I’ve seen vendors being managed in isolation across departments in a disjointed manner, only solving very specific problems. The pressure to cut costs will axe those that can’t prove their value wider across critical processes. If a vendor solves too niche a problem, it will be consumed by another that offers reasonable enough coverage of that domain. Demonstrating performance on an isolated problem will not be good enough to be kept around.

2. Keep it Simple, Stupid!

I’ve seen an underlying desire to simplify decisions, making them less specialist. When the budget for headcount dries up, those that remain will be expected to take wider accountability. No one wants to juggle disjointed systems and invest time to learn the specialist languages of each. Instead, there will be demand for keeping things simpler and vendor agnostic to adapt to the greater coverage and churn in personnel. A small percentage of performance drop will be seen as acceptable trade to avoid headcount or expensive vendor consulting fees.

With providers typically called by API being used in so many different places, the demand for technology that can sit as a simplification layer to link up actions across all of them will emerge. That ability fits under the category of ‘Orchestration’. Essentially this reduces down to hooking up point-in-time interactions like API calls on a platform that is available everywhere, to provide scale and consolidation of those solutions. On a technical note, the Content Delivery Network (CDN, in charge of delivering web content to the user) is a natural and great place to shift decision processes to allow that kind of scaling. Early movers will start to utilise the decision capabilities offered by both the CDNs and vendors that can deploy through them.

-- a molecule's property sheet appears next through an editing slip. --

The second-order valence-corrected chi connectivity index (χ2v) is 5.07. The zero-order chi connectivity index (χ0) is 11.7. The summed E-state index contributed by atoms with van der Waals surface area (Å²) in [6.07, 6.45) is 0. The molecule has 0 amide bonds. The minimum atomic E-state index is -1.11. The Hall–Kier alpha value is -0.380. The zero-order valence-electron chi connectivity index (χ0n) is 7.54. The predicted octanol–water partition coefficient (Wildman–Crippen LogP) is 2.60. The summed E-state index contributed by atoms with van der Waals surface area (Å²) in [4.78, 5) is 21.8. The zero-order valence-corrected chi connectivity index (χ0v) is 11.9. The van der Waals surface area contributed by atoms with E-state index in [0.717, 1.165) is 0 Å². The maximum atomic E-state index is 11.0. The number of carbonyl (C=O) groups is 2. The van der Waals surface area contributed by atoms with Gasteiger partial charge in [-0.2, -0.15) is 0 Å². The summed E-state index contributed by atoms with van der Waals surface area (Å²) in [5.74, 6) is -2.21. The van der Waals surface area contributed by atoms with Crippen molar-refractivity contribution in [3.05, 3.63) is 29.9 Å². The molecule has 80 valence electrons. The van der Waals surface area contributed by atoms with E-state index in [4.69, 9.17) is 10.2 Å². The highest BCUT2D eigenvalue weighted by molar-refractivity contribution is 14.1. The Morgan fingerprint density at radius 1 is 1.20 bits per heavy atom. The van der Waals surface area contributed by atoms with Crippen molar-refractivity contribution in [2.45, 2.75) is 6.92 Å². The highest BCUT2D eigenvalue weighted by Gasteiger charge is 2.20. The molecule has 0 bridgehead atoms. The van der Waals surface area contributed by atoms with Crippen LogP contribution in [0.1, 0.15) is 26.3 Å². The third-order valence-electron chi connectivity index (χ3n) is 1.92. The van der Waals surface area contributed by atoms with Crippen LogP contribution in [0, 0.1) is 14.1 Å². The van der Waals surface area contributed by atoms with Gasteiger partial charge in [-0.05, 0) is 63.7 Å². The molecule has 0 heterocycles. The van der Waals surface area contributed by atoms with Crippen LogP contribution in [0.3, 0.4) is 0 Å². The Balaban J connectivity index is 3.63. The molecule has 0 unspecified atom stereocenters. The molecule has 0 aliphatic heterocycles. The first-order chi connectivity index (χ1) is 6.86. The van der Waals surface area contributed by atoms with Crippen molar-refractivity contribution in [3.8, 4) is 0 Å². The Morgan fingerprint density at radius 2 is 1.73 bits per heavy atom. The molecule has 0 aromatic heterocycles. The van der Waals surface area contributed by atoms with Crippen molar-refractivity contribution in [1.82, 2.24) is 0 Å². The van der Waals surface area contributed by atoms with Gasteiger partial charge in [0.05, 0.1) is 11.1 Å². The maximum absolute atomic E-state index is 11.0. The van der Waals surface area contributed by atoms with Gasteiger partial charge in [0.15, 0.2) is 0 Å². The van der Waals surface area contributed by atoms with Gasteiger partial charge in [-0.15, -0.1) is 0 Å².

3. Towards Decision Intelligence

Modelling and machine learning are nothing new, but most businesses are a long way from ideal states. Models are getting into production. But as pressure increases to do more with fewer resources, it will necessitate fully embracing a rigour for machine learning as part of Business as Usual.

The two main bottlenecks here are: availability of feedback data and having employees with the right skillsets to supervise sustainable, rigourous modelling. Businesses need to fully adopt a proper feedback cycle, where cases are properly marked to make sure there is good quality feedback data to train models. The absence of feedback data could drive demand for investment in unsupervised approaches, but I've not seen these approaches return insights that are practically useful as training models directly on confirmed examples of the bad stuff.